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If the Iranians Are Cyberterrorists, So Are Israelis

Yossi Melman head
Yossi Melman
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Defense Minister Benny Gantz at the Cyber Week conference at Tel Aviv University last week.
Defense Minister Benny Gantz at the Cyber Week conference at Tel Aviv University last week.Credit: Tel Aviv University Cyber Week
Yossi Melman head
Yossi Melman

Defense Minister Benny Gantz owns the copyright to a new term: cyberterrorism. In a speech last Wednesday at Cyber Week, an annual international cybersecurity conference held at Tel Aviv University, he said “Iran is leading cyberterrorism.” He also added a threat, as though the frequent threats by Israel’s leaders, the IDF chief of staff and the head of the Mossad are insufficient: “Iran operates proxies in the cyber dimension as well. The new proxies are terrorists with a keyboard, who will be punished like other fighters in terrorist organizations.”

There is seemingly no limit to Israel’s desire to use the word “terror,” which took root in the Reign of Terror masterminded during the French Revolution by Maximilian Robespierre. With time the word took on the meaning of using violence, mainly against civilians, in order to create a climate of fear to achieve a political, military or personal goal. That's terms like “acts of terror” and “terror attacks” entered the lexicon.

Since Israelis in general and the political and military leadership in particular are in love with the word because it reinforces paranoia and victimhood, absurd derivatives have been added to ordinary terrorism: “diplomatic terrorism” and “legal terrorism.” They aim to deny the Palestinians the right to fight the occupation with diplomatic tools – to pressure or influence states to change their attitude toward Israel – or legal tools – to sue members of the Israeli military in the International Criminal Court. But these Palestinian efforts are not terrorism. They are its exact opposite. Someone who uses diplomatic or legal means, or even calls for a boycott against Israel, is not a terrorist. He is a diplomat or a legal scholar or a BDS activist, who actually refrains from terrorist activities.

Nor is the use of digital tools terrorism. It is a means, increasingly common in recent years, of achieving a large variety of goals. It helps criminals commit economic offenses such as monetary theft, fraud and sex crimes; it enables identity theft, impersonation and information theft. Cyber tools enable the dissemination of disinformation in an effort to distort reality and create “alternative truths.” They can influence public awareness in order to try to change election results, as Russian President Vladimir Putin tried to do in the 2016 elections in the United States, Britain, France and other Western democracies.

In the military and security context cyber must be discussed in terms of warfare rather than terrorism. Since World War I, war has been waged in three dimensions: on land, on sea and in the air. Less than 20 years ago the cybernetic dimension began to develop, and now another dimension has been added – artificial intelligence.

The potential damage to the enemy through cyberwarfare is tremendous. It can cause the deaths of hundreds of thousands of people. If hospital computer systems are paralyzed, people will die. Instead of firing a missile at a power station, they hack its computers. If a nuclear power plant is shut down, it may emit radioactive fallout. If computers operating dams are interfered with, there will be flooding. If water companies’ computers are disabled, water sources can be poisoned, as the deputy commander of the IDF Military Intelligence Unit 8200 revealed last week during Cyber Week.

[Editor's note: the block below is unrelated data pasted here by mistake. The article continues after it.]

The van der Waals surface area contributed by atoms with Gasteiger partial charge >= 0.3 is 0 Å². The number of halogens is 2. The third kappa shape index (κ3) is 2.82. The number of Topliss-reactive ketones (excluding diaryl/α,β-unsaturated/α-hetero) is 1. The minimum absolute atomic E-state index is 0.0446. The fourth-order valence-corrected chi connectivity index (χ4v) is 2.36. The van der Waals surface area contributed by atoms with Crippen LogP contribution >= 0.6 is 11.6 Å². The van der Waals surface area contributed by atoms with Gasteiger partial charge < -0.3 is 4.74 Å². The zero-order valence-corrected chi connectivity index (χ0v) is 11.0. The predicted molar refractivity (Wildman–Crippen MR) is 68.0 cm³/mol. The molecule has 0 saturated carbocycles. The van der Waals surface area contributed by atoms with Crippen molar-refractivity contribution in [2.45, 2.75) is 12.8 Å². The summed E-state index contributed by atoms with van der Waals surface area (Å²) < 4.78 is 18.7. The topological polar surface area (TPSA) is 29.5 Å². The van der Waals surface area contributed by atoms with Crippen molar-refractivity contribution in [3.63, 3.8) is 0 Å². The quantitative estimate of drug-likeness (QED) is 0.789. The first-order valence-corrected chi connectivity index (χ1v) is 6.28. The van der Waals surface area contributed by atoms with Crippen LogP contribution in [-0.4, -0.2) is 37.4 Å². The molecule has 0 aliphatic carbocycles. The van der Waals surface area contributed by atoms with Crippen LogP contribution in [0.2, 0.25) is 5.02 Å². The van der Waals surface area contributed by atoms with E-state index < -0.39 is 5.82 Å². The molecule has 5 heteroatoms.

A uranium-enrichment facility in Natanz.Credit: HO - AFP

There is a reason why the U.S. president’s authority to order cyberwarfare against an enemy state is based on their authority to activate nuclear weapons. The damage from cyberwarfare can resemble that resulting from dropping a nuclear bomb, with one difference: Cyberwarfare leaves no traces. This is a war that is hidden from the eye, creating a gap for plausible deniability.

Israel and the United States (followed by China and Russia) were among the first countries in the world to understand that. Both were also the first to develop far-reaching technological capabilities. Israel’s Unit 8200 and the U.S.’s National Security Agency and the Cyber Command used cyberwarfare against Iran. This was in 2008-09, when the Stuxnet virus was introduced into the computers operating the centrifuges at the uranium enrichment facility in Natanz. The “poisoning” of the computers damaged one-third of Iran’s centrifuges. Since then Israel has improved its capabilities; computers in army bases, crucial civilian infrastructure and other facilities in Iran are being bombarded by cyberattacks attributed to the Mossad and Unit 8200. The movement of ships to the Bandar Abbas port was stopped, as was the operation of gas stations and train stations. Last week there was a report of serious damage to three steel manufacturing plants serving Iran’s Revolutionary Guards.

When Iran realized that Israel and the United States were waging cyberwarfare against it, Tehran began to respond. U.S. banks were hit, as were computers of the Saudi oil company Aramco. Not a day goes by that Iran doesn’t attack Israel, although with very little success.

If what Iran is doing is terrorism, Israel’s activities are also terrorism. That's why it is hypocrisy on Gantz’s part to accuse Iran of cyberterrorism. Such statements are nonsense, and we would do well not to demonize our rival. After all, a clandestine war between Iran and Israel has been ongoing for about 20 years using all available tools, including cyberwarfare.

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